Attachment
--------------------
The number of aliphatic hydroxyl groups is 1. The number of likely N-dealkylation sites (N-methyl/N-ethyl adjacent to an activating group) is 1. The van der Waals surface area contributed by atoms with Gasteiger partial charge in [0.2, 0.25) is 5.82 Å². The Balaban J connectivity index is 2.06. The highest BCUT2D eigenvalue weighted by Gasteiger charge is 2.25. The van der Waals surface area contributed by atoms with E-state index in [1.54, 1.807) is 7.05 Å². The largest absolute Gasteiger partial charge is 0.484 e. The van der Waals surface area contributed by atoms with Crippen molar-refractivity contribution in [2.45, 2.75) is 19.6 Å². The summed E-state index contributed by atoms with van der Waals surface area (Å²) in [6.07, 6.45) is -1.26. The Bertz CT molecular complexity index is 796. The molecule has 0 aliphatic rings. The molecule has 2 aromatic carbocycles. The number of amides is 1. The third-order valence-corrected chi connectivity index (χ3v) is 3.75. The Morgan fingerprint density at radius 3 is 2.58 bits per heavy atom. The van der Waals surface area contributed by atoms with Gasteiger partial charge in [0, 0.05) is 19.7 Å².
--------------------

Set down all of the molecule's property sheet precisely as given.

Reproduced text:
The number of aliphatic hydroxyl groups is 1. The number of likely N-dealkylation sites (N-methyl/N-ethyl adjacent to an activating group) is 1. The van der Waals surface area contributed by atoms with Gasteiger partial charge in [0.2, 0.25) is 5.82 Å². The Balaban J connectivity index is 2.06. The highest BCUT2D eigenvalue weighted by Gasteiger charge is 2.25. The van der Waals surface area contributed by atoms with E-state index in [1.54, 1.807) is 7.05 Å². The largest absolute Gasteiger partial charge is 0.484 e. The van der Waals surface area contributed by atoms with Crippen molar-refractivity contribution in [2.45, 2.75) is 19.6 Å². The summed E-state index contributed by atoms with van der Waals surface area (Å²) in [6.07, 6.45) is -1.26. The Bertz CT molecular complexity index is 796. The molecule has 0 aliphatic rings. The molecule has 2 aromatic carbocycles. The number of amides is 1. The third-order valence-corrected chi connectivity index (χ3v) is 3.75. The Morgan fingerprint density at radius 3 is 2.58 bits per heavy atom. The van der Waals surface area contributed by atoms with Gasteiger partial charge in [0, 0.05) is 19.7 Å².